Gartner is probably your organization’s go-to resource for assessing software which is a shame because Gartner is worthless. Their process is misunderstood by the industry and their magic quadrants are utterly misleading. It’s all the worse for their ubiquity as a key reference for decision makers. Why do I feel this way? Let’s examine the recent Magic Quadrant for financial planning and analysis as a case study.
When a picture is worth no words
Let’s be honest – almost nobody reads these Gartner reports. They look at the picture and they pick the top 3-5 for an RFP figuring they have their bases covered. So looking above, I’m going to bring in Oracle, Workday and Anaplan for my new planning solution and I’m going to be biased towards Oracle as being the ‘market leader’.
What makes Oracle a market leader?
Let’s look past the MQ image though, scroll down through the report and read what they actually have to say about Oracle – the market leader! I’ll summarize below.
- Lots of customers
- High brand recognition
- Lots of customers
- Scored midquartile or below in most of the 11 key areas surveyed, and lowest quartile in ease of implementation, governance and performance
- Scored in the lowest quartile in overall capabilities
- Scored in the lowest quartile for service and support
So Oracle’s strength is that lots of people buy it and its weakness is that they subsequently hate it. There’s your market leader folks!
Why did IBM drop out of the Leaders quadrant?
IBM fell out of the leaders quadrant this year, so Planning Analytics must be falling behind right? Let’s read the report to see what happened.
- Many improvements to enhance functionality, usablity and flexibility. In the highest quartile in three of 11 key areas
- Used for enterprise implementations with a strong partner ecosystem
- Improved support since last MQ
- Gartner is getting fewer calls about IBM than they did last year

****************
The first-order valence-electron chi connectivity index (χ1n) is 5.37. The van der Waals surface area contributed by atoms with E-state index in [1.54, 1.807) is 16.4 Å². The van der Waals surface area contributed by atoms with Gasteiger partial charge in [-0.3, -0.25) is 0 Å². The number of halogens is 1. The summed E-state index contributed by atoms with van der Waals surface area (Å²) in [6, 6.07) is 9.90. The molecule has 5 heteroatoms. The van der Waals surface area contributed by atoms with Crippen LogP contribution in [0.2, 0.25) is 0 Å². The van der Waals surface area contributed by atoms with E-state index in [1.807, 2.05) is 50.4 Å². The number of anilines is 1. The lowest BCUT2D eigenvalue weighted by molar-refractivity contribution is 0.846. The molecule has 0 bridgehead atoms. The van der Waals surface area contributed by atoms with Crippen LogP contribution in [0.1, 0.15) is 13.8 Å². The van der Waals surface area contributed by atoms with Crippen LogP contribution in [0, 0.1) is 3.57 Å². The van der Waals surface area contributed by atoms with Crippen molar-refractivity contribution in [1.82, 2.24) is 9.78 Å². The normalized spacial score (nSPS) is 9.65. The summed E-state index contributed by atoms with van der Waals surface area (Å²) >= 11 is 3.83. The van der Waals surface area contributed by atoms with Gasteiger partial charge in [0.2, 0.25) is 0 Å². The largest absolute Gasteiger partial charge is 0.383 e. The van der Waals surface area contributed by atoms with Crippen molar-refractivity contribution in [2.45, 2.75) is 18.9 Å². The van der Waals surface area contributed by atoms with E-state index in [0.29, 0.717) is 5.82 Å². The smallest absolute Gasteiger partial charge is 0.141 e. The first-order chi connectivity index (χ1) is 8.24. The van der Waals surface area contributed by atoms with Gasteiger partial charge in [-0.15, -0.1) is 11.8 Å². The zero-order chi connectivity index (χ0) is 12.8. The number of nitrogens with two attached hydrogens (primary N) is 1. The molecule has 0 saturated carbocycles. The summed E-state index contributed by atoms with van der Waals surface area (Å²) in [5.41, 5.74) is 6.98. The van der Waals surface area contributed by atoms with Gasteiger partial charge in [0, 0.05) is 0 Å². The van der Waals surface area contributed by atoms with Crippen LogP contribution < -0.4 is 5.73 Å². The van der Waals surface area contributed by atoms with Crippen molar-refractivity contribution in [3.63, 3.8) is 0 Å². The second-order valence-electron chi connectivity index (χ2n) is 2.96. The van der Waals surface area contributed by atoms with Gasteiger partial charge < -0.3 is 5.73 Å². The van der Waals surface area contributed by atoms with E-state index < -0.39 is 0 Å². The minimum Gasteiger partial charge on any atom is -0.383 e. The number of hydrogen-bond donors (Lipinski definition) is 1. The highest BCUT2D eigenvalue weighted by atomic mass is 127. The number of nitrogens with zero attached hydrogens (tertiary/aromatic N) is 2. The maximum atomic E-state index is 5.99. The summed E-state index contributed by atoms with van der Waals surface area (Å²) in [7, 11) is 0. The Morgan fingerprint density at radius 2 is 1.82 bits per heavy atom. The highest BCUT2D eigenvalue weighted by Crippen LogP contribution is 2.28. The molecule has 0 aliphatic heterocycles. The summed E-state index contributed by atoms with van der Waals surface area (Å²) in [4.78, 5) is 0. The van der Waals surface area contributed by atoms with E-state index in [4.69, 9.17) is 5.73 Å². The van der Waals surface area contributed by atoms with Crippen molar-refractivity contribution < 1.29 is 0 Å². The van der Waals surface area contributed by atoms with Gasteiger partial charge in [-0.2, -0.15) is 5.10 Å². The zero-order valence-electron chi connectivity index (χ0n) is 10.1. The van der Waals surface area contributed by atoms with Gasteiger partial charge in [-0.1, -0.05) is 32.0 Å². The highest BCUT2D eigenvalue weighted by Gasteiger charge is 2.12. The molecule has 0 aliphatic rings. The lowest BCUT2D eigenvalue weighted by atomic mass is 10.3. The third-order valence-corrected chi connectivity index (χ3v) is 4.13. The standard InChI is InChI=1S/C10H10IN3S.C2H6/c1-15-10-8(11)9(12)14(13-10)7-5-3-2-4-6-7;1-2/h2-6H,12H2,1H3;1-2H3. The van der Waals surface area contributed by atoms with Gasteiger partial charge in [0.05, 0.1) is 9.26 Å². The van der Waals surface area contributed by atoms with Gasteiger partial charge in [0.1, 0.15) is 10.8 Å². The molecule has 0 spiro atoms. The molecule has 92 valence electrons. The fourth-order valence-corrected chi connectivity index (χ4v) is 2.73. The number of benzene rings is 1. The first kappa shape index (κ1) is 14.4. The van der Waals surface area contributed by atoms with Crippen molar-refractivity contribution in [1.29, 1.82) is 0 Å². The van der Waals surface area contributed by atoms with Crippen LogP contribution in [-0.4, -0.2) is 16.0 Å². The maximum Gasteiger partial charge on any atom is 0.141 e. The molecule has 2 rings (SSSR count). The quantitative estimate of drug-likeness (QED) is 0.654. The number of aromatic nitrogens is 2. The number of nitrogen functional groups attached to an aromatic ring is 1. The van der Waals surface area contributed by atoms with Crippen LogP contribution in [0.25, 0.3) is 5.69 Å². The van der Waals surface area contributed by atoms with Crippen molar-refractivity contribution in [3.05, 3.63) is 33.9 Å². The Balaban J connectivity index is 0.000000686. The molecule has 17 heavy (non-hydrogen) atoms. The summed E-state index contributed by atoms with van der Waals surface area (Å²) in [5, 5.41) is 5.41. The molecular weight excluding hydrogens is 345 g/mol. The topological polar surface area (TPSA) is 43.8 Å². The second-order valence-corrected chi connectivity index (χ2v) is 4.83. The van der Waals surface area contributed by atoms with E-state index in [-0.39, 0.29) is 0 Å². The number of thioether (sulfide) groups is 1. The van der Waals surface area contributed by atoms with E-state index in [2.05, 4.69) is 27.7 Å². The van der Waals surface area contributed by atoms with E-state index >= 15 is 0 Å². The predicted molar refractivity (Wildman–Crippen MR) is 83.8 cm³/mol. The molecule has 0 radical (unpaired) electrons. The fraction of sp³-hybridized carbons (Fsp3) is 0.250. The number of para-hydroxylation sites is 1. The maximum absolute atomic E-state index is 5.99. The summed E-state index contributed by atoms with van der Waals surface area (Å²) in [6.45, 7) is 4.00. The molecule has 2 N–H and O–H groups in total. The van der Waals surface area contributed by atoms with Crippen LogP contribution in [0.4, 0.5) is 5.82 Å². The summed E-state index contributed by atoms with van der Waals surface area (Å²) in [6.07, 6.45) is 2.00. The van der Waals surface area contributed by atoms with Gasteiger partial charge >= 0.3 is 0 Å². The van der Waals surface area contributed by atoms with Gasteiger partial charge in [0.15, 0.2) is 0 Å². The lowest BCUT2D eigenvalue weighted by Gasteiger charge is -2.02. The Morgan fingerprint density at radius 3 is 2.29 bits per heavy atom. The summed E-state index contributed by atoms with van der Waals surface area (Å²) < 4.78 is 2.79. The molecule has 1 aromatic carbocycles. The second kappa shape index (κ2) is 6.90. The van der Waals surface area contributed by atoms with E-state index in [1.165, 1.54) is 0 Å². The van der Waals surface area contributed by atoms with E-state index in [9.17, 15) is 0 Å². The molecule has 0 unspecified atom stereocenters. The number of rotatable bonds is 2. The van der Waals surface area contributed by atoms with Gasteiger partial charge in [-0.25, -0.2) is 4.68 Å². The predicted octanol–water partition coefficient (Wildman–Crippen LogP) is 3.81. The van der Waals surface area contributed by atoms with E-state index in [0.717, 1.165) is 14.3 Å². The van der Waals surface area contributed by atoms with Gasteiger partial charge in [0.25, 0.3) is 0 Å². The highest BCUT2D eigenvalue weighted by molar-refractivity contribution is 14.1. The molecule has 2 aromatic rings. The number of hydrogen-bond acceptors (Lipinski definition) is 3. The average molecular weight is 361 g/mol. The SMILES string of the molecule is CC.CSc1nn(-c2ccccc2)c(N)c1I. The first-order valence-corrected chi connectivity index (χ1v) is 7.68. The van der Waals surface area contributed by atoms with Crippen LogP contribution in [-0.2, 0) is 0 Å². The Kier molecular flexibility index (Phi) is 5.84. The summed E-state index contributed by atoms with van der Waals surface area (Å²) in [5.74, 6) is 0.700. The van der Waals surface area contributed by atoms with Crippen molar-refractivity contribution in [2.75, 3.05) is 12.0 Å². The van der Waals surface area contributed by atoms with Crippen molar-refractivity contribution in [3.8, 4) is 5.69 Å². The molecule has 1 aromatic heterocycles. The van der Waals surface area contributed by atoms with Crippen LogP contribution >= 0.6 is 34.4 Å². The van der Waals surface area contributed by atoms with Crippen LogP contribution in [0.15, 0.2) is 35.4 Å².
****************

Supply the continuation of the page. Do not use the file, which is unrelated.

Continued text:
- Scored mid or lowest quartile in 8 of 11 key areas
- 71% of customers recommend without reservation, but 29% recommend with some reservations
Gartner says Planning Analytics improved significantly and scored in the highest quartile in 3 categories compared to 0 categories for Oracle. So what gives? It all boils down to this: Gartner is getting fewer calls about IBM than they did last year.
That’s it. That’s why IBM is no longer a leader and Oracle is, despite outscoring Oracle in customer surveys. It’s because Gartner’s advisory fee revenue related to IBM went down.
Gartner does not evaluate software
I’m not sure what other conclusion can be drawn when the market leader fails to score above the midpoint in a single survey category.
You or I would install the software, learn the software and compare its capabilities, performance and stability relative to its peers before making a judgement. Gartner is not doing this kind of analysis. What Gartner is doing appears to be:
- Don’t judge software yourself, send out surveys to existing software customers instead
- Collect results
- Ignore results
- Rank software based on your internal consulting revenue
Gartner doesn’t do a deep technical analysis of the strengths and weaknesses of software in house; they instead send out surveys and let their customers do it for them. Except they also don’t appear to take the survey results into account either based on how they’ve ranked Oracle this year.
Can you just ignore Gartner?
Unfortunately no. Despite this example of how they seem to ignore their own dubious methodology when producing these rankings the reality is that they carry incredible weight in the software industry. Executives will base decisions on Gartner’s ‘expertise’.
What you can do is read the actual report to educate yourself on the contradictions between the MQ rankings and Gartner’s own analysis and encourage others to do the same.
And above all do your own research!